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As John Lennon would have said, Merry Krimble. It’s December 2016, and the See Hear podcast celebrates its third anniversary with a fireside chat about an iconic piece of animation.

Tim, Bernie and Maurice are joined by host of the Macca-dedicated podcast Paul Or Nothing, Sam Whiles (who was also the co-host of the Down In The Hole podcast dedicated to Tom Waits). They chat about the 1968 full length animated feature, Yellow Submarine, a nautical fantasy about some obscure pop group called The Beatles (YAY) travelling in the titular transport to rid an idyllic land of music-hating villains (BOO). The film was not only successful in its day, but went on to influence a bunch of other storytellers and animators (we’re sure Terry Gilliam was one).

It was an engaging conversation, not least of which because there was not a common consensus on the merits of the film. Who said what? Tune in and find out before the Blue Meanies put the Apple Bonkers onto you.

Many thanks to Sam for taking the time to join us and even put on a Paul McCartney impersonation for the crew’s amusement at one point.

We’d like to thank anyone who listened to us over the year. We will continue to present shows to you through 2017…you have been warned.

Also, please consider giving a listen to the companion episode to this one. Maurice interviews Mitch Axelrod (Fab 4 Free 4 All podcast) about the King Features cartoon series dedicated to the fab four.

You can download the show by searching for See Hear podcast on iTunes or download from http://seehear.podbean.com/

If you dig what we do, could you please rate us at iTunes or even better, spread the word that the show exists so more folks can tune in.

Please join our friendly Facebook discussion group at http://www.facebook.com/groups/seehearpodcast

You can send us emails at seehearpodcast@gmail.com to suggest films you'd like us to discuss, give us your thoughts on what we do or anything else music-film related.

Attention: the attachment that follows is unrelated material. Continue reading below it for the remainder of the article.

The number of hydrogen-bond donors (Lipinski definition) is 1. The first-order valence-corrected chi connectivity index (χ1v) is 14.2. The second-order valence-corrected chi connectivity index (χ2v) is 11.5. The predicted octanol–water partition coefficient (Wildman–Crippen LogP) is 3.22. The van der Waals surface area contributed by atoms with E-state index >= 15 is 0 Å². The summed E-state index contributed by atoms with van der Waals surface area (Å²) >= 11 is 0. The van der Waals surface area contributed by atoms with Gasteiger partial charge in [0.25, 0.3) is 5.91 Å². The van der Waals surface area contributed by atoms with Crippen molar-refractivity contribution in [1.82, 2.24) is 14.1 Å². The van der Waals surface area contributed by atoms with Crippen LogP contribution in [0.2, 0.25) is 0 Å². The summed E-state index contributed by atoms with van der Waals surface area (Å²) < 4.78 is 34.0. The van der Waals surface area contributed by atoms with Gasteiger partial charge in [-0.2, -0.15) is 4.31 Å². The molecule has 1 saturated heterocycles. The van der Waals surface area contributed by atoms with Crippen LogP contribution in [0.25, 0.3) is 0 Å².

You can download the excellent Paul Or Nothing podcast from iTunes or from https://paulmccartneypod.wordpress.com/

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Hey there See Hear listeners,

 

We have two episodes of the show being released this week. Episode 36 will concentrate on a discussion of the full length 1968 Beatles animated feature, Yellow Submarine.

 

Today, however, to complement that episode, we present to you an interview Maurice had with author of the book “Beatletoons”, Mitch Axelrod. There are hundreds of Beatles related books covering music analysis, biographies, their professional day to day diary, tours, gossip and even description of what equipment they used (specific amplifiers, guitars, drumkits, etc). Mitch has written the only book about the creation and background behind the very successful weekly King Features cartoon TV show devoted to the Beatles.

 

Mitch was very happy to talk about how the cartoons came about, how the animated figures actually moved like their real-life counterparts, (but their voices sounded nothing like the real thing), why the cartoons are never likely to be officially released by Apple on DVD, and sixties cartoons in general. He’s a knowledgeable and funny guest, and it was See Hear’s huge honour to have him on the show.

 

Don’t forget to look for Episode 36 in a few days.

 

You can download the show by searching for See Hear podcast on iTunes or download from http://seehear.podbean.com.

 

If you dig what we do, could you please rate us at iTunes or even better, spread the word that the show exists so more folks can tune in.

 

Please join our friendly Facebook discussion group at http://www.facebook.com/groups/seehearpodcast

 

You can send us emails at seehearpodcast@gmail.com to suggest films you'd like us to discuss, give us your thoughts on what we do or anything else music-film related.

 

Download episodes of the wonderful Fab 4 Free For All podcast for intelligent and funny Beatle geek talk from iTunes or from http://www.fab4free4all.com/

 

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Time to get out your cans of V05, the Max Factor mascara, and tune into See Hear Podcast.

For episode 35, Bernard, Tim and Maurice discussed 2001’s “Rock Star” starring Marky-Mark Wahlberg (and his metal bunch) and Jennifer Anniston. Set in the eighties (of course), Wahlberg stars as a singer in a hair metal tribute band, and then finds himself becoming the lead singer of the real band he’s paying tribute to. He’s living the dream……or is he??????

The crew discuss the Hollywood definition of danger, American film maker’s perceptions of the English, the film’s attempt at subtext, machismo with lipstick, where this film compares to other movies about bands, is hair metal real metal, and of course…..following your dreeeeeaaaammmmm. We wonder if John Waters had not already done so, should this film have been called Hairspray?

As per usual, the crew had a blast raising our hands and banging our heads. Put away your Ratt records for an hour, and give the show a listen.

If you dig what we do, could you please rate us at iTunes or even better, spread the word that the show exists so more folks can tune in.